While school districts are the biggest employers, bus drivers can also find work in public transit, intercity and motor coach travel, tour guides, and driving airport shuttles. Each role has its own particular needs, but there are general rules in developing a resume that can be useful wherever it is you decide to apply.
Seven Tips for Bus Driver Resumes
1. Ready to Roll Out
Because one of your main goals as a driver is to avoid collisions or injury, it’s helpful to emphasize on a resume an ability to handle yourself during adverse conditions. This can be driving through mountains, snow, ice, or heavy fog. You must also talk about what you do on a daily basis to prepare for the day such as performing tire, fuel, oil, and other mechanical checks. This helps establish that you have attention to detail which is an important skill in this role.
2. Rules on the Road
Moving buses around, particularly in heavy traffic, demands high alertness to your environment to ensure the safety of other drivers and pedestrians. You need to make sure that you emphasize a clean driving record. In addition to that you also need to show that you can manage the passengers. This means you need to highlight your ‘soft skills’ like how you deal with difficult customers, encouraging passengers to hold on while in motion, or merely directing others to make room.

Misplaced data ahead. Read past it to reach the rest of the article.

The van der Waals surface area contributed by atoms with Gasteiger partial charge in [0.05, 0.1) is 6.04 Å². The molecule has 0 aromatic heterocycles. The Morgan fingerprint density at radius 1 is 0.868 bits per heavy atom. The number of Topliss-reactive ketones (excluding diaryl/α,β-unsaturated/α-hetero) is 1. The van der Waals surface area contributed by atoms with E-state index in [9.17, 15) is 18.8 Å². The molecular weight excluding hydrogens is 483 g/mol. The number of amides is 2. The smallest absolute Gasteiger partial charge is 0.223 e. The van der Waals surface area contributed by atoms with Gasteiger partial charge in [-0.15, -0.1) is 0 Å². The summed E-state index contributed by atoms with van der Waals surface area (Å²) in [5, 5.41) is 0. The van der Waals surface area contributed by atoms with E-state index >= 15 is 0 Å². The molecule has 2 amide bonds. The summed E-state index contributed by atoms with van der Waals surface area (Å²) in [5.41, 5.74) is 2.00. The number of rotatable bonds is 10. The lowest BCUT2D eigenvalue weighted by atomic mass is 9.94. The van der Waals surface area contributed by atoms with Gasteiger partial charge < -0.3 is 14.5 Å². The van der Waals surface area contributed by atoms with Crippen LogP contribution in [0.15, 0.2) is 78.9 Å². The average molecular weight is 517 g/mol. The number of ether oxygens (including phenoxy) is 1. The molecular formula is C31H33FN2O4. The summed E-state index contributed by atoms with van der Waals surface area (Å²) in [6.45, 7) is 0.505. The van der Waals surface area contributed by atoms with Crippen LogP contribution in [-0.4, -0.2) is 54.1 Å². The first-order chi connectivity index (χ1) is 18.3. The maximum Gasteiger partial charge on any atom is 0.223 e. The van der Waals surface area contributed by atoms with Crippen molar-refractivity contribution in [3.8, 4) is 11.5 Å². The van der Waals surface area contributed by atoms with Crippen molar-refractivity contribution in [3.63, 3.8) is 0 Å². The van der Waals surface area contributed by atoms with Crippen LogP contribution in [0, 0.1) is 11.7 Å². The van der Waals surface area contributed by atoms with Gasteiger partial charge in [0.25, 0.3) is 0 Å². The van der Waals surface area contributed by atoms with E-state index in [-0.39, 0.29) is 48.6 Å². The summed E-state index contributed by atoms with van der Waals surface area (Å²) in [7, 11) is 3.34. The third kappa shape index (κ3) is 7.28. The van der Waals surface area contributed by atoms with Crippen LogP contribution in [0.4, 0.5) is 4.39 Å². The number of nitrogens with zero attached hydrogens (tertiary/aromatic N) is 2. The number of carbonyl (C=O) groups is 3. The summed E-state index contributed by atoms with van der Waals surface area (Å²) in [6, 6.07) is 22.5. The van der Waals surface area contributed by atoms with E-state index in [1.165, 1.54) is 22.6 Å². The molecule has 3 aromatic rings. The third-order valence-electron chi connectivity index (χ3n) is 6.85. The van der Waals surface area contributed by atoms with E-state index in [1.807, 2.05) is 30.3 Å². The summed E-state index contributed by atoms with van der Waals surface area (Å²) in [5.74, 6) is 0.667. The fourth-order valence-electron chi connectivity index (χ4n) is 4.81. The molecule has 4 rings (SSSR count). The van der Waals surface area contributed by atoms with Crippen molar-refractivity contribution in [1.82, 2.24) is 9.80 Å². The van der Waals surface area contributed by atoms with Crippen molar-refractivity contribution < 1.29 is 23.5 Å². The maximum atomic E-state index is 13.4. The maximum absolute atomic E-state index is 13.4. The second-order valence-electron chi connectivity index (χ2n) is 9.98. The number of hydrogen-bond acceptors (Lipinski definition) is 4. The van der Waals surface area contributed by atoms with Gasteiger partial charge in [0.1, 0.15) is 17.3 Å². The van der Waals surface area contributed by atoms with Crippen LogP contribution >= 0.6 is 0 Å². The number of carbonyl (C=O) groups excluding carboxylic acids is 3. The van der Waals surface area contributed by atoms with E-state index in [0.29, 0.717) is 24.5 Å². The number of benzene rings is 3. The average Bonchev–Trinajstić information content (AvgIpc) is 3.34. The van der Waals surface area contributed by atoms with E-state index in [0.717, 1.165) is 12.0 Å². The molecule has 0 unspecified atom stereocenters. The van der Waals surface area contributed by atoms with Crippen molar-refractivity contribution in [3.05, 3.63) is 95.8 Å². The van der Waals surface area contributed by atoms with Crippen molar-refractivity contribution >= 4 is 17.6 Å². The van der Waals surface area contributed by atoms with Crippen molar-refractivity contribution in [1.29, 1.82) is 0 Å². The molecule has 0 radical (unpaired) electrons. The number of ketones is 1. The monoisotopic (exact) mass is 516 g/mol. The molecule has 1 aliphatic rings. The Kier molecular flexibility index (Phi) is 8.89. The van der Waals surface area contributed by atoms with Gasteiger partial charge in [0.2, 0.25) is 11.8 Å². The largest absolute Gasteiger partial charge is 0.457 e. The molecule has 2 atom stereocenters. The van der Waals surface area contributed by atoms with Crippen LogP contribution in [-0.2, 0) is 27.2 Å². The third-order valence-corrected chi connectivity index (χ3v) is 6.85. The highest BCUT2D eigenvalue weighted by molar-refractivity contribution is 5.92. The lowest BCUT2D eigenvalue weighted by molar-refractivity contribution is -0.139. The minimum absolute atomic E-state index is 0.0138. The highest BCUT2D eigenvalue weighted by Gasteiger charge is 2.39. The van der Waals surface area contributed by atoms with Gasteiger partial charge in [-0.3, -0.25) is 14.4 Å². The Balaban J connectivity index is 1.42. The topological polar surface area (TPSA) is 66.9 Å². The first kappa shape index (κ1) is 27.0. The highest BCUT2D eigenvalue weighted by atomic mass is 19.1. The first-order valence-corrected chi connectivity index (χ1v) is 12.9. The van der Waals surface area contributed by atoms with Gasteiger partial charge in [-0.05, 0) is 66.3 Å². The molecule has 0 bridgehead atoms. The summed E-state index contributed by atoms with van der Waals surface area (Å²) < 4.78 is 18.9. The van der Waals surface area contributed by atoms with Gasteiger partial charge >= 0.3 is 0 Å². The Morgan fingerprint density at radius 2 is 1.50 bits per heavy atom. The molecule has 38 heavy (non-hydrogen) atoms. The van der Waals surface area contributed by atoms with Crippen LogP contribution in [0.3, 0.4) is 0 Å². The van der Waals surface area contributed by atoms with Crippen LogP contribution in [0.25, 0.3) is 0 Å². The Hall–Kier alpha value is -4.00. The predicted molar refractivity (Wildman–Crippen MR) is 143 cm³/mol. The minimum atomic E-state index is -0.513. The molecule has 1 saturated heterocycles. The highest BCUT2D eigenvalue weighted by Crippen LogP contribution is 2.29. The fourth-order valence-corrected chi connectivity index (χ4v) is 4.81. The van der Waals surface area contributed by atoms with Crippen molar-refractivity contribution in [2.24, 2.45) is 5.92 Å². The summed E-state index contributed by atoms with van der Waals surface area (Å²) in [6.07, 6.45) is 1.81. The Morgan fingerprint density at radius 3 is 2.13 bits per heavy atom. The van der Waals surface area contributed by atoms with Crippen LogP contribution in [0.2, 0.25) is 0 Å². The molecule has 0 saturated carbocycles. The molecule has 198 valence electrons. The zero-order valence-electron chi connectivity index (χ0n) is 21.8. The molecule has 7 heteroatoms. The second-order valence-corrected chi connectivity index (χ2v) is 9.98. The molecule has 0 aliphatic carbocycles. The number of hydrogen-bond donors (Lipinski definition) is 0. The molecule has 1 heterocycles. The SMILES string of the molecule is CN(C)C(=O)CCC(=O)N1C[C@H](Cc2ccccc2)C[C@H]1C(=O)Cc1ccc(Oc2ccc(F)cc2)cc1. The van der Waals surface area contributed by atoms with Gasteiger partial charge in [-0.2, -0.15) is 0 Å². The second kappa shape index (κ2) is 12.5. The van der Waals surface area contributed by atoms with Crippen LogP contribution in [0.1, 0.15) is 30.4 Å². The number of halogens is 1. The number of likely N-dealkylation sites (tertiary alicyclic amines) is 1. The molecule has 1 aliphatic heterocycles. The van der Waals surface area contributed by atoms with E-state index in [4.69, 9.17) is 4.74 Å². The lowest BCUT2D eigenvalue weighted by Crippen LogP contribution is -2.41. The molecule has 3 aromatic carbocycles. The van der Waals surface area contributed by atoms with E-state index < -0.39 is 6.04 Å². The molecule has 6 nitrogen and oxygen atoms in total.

See Also: Top 7 Soft Skills You Need to Get Hired
3. Going Further
A bus driver’s work involves a public profile where doing the right thing is very important. On their resumes, school bus drivers can talk about helping special education students, transit drivers can assist the elderly, and coach drivers can add details about loading luggage. Regardless of where you work, there are also disability arrangements such as wheelchairs and crutches to consider which you can mention to round out your ‘people skills’.
4. Routine Driving
Any day on the job will have bus drivers communicating with a central dispatcher about conditions, filling out trip reports and maintenance logs, keeping tabs on gas receipts, checking passengers for proper fare or tickets, and sometimes ensuring that listed writers are all accounted for. Such work demands a level of organization ability, so make sure your resume is both clearly written and sticks to the template.
5. In Working Order
Buses are mostly worked on in maintenance yards, although knowing how to repair or replace a flat or troubleshoot other mechanical procedures is a good resume addition.
Particularly if you work with children, first-aid, CPR, and Heimlich familiarity can also be great selling points in a skills section.
6. Licensed to Go
Driving a bus for a living also requires an unexpired commercial driver’s license, so indicate your credentials are in order. States also have unique rules for their school bus drivers relating to conditions, age and experience, and transporting those with special needs.
If pursuing a position in a school district, your resume is expected to show that knowledge as well.
7. Take Time On Your Bus Driver Resume
Above all else, don’t rush through it. Really take the time to think about what details you should put in there, as well as research what resumes should have included. There are a lot of drivers right now looking for work. Prove that you’re the number one choice available.